120th Fighter Wing [120th FW]
The Quadrennial Defense Review of 1997 provided guidance for the Air National Guard to reduce the number of existing air defense units. The 120th FW changed from an air defense to a general purpose mission was released in the Force Structure Program Directive dated 10 February 1998. As a result, 120th FW pilots are required to maintain annual training proficiencies in certain air-to-ground taskings.
The 120th FW needs an air-to-ground training site closer to the base, where travel time is reduced and pilots can make the most efficient use of the training time they have. Currently, the majority of this training occurs at the Utah Test and Training Range, with occasional use of Saylor Creek Range in Idaho when available. While the optimal one-way distance from the unit to a training range is approximately 150 nautical miles or less, the distances to these ranges are 380 nautical miles and 320 nautical miles, respectively. Regular 120 th FW use of Saylor Creek Range is not possible due to a limit on total missions conducted at the range. Also, obtaining training time at both of these locations can be problematic due to scheduling conflicts and weather conditions. Consequently, the 120 th FW needs a "local" training range to effectively meet air-to-ground training requirements in the interest of national defense.
In January 1968, President Johnson mobilized naval and air reservists following the North Korean seizure of the USS Pueblo. More reservists were called into federal service following the February 1968 Tet offensive in Vietnam. Altogether, approximately 10,600 Air Guardsmen were called into federal service in 1968. Although most of the reservists were used to strengthen America's depleted strategic reserve force, four ANG fighter squadrons were dispatched to Vietnam. On 3 May, F-100s from the 120th Tactical Fighter Squadron (Colorado) arrived at Phan Rang Air Base. By 1 June, all of the 120th's pilots were flying combat missions.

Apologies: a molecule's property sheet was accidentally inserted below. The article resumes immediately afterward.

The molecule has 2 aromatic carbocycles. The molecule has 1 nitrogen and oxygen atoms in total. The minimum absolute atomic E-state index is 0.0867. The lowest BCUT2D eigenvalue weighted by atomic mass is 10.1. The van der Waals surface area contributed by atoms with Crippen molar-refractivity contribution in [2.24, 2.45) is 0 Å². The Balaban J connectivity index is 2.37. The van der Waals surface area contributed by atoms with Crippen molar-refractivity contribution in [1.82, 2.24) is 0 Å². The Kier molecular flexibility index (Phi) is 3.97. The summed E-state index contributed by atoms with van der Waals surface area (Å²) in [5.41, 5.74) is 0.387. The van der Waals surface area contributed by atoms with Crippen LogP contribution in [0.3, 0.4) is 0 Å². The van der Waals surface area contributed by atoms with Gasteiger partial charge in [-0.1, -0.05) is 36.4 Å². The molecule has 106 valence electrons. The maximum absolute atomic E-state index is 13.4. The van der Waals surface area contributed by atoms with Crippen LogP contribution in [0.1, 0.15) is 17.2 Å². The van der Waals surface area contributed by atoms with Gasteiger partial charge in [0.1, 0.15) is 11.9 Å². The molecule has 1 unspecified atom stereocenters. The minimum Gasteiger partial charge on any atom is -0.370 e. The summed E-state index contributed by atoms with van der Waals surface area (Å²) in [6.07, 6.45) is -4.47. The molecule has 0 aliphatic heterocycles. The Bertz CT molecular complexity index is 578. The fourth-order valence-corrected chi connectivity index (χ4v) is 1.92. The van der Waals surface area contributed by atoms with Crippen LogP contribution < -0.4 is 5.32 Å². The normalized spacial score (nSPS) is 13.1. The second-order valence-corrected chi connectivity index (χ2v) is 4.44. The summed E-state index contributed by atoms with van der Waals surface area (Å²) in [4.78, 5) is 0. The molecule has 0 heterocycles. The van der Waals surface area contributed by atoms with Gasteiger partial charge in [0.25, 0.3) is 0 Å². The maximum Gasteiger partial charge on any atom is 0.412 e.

In March of 2000, Air Force officials announced proposed changes in force structure affecting the locations of people, aircraft and organizations across the United States. These changes result from mission changes, adjustments for efficiency, congressional directives and implementation of the expeditionary aerospace force concept.
As part of these changes, the 120th FW was scheduled to lose 17 civilian and four drill positions while upgrading its 15 aircraft from the F-16A/B model to the F-16C/D model.
In its 2005 BRAC Recommendations, DoD recommended to realign Great Falls International Airport Air Guard Station, MT. It would distribute the 120th Fighter Wing's F-16s to the 187th Fighter Wing, Dannelly Field Air Guard Station, AL (three aircraft); the 132d Fighter Wing, Des Moines International Airport Air Guard Station, IA (three aircraft); and retire (nine aircraft). The wing's expeditionary combat support (ECS) elements would remain in place. DoD recommended this realignment because Great Falls (117) ranked low in military value. The reduction in F-16 force structure and the need to align common versions of the F-16 at the same bases argued for realigning F-16s out of Great Falls. The F-16s would realign to Dannelly (60) and Des Moines (137). Although Des Moines was somewhat lower in military value ranking that Great Falls, the realignment to Des Moines would create a more effective unit of 18 aircraft. The wing's ECS would remain in place to support the Air Expeditionary Force and to retain trained, experienced Air National Guard personnel.
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